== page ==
Rambus has had success in a lot of consumer electronics devices, such as HDTVs and the Playstation 2, so when Cell was announced to make heavy use of Rambus technologies, it wasn’t too surprising. As we’ve reported before, Rambus technology is used in about 90% of the signaling pins on Cell. The remaining 10% are mostly test pins, so basically, Rambus handles all data going in and out of the Cell processor. They do so in two ways:

First off, Cell includes an on-die dual channel XDR memory controller, each channel being 36-bits wide (32-bits with ECC). Cell’s XDR memory bus runs at 400MHz, but XDR memory transfers data at 8 times the memory bus clock - meaning that you get 3.2GHz data signaling rates. The end result is GPU-like memory bandwidth of 25.6GB/s. As we’ve mentioned in our coverage of this year’s Spring IDF, memory bandwidth requirements increase tremendously as you increase the number of processor cores - with 9 total in Cell, XDR is the perfect fit. Note that the GeForce 6800GT offers 32GB/s of memory bandwidth just to its GPU, so it would not be too surprising to see the Playstation 3’s GPU paired up with its own local memory as well as being able to share system memory and bandwidth.

The block labeled MIC is the XDR memory controller, and the XIO block is the physical layer - all of the input receivers and output drivers are in the XIO block. Data pipelines are also present in the XIO block.

As we’ve seen from AMD’s Athlon 64, having a memory controller on-die significantly reduces memory latencies, which applies to Cell as well.

Cell’s On-Die FlexIO Interface

The other important I/O aspect of Cell is also controlled by Rambus - the FlexIO interface. Cell features two configurable FlexIO interfaces, each being 48-bits wide with 6.4GHz data signaling rates.

The BEI block is effectively the North Bridge interface, while the FlexIO block is the physical FlexIO layer.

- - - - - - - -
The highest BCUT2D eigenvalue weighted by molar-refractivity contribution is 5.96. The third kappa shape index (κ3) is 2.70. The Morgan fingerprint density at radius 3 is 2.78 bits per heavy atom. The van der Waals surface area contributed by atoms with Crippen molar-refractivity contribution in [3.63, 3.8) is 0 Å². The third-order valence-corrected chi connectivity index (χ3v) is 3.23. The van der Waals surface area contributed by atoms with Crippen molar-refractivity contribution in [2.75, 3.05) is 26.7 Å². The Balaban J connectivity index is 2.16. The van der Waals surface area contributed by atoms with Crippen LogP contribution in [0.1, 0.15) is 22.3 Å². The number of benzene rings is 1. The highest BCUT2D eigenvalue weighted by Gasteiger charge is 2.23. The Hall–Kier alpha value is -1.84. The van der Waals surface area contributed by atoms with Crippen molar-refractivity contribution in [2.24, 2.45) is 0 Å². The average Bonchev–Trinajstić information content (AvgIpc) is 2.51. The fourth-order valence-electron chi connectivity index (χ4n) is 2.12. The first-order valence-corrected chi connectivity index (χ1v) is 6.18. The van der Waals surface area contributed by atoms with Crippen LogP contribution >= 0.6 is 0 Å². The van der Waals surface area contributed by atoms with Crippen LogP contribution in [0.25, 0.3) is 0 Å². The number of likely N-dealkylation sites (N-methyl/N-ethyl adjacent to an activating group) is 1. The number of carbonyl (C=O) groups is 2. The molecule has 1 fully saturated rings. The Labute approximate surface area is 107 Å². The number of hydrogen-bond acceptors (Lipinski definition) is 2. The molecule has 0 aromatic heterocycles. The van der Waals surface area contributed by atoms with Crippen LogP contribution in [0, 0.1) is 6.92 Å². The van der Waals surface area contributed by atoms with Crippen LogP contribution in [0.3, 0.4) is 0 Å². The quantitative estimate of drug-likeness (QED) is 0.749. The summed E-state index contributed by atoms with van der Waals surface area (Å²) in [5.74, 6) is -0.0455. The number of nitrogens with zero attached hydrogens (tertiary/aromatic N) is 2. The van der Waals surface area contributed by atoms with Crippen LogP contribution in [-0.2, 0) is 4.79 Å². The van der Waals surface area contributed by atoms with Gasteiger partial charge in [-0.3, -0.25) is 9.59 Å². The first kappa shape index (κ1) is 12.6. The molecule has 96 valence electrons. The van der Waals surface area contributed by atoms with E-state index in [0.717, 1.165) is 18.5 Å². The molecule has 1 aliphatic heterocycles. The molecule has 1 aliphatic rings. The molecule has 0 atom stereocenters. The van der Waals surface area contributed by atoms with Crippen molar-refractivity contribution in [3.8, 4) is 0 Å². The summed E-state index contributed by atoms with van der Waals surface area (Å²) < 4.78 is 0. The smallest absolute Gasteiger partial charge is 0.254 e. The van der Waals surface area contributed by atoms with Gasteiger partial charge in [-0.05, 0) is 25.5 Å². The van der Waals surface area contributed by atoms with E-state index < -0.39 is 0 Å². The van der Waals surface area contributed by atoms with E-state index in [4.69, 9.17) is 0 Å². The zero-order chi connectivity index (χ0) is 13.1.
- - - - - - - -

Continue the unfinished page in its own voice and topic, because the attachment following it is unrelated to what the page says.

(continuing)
The word “configurable” is particularly important as it means that you don’t need to connect every wire. Taking this notion one step further, don’t look at the FlexIO interfaces as being able to connect to one chip, but rather multiple chips with different width FlexIO interfaces.

One potential implementation of Cell’s configurable FlexIO interface. While Cell’s XDR interface offers over 2x the memory bandwidth of any PC-based microprocsesor, Cell’s FlexIO interface weighs in at 76.8GB/s - almost 10x the chip-to-chip bandwidth of AMD’s Athlon 64.

In Playstation 3, you can pretty much expect a good hunk of this bandwidth to be between NVIDIA’s GPU and the Cell processor, but it also can be used for some pretty heavy I/O interfaces.

One of the major requirements in any high performance game console is bandwidth, and thanks to Rambus, Cell has plenty of it.


Quoted from here:
http://www.anandtech.com/printarticle.aspx?i=2379

Much more information available here:
http://www-01.ibm.com/chips/techlib/techlib.nsf/pr...


"There is a single light of science, and to brighten it anywhere is to brighten it everywhere." -- Isaac Asimov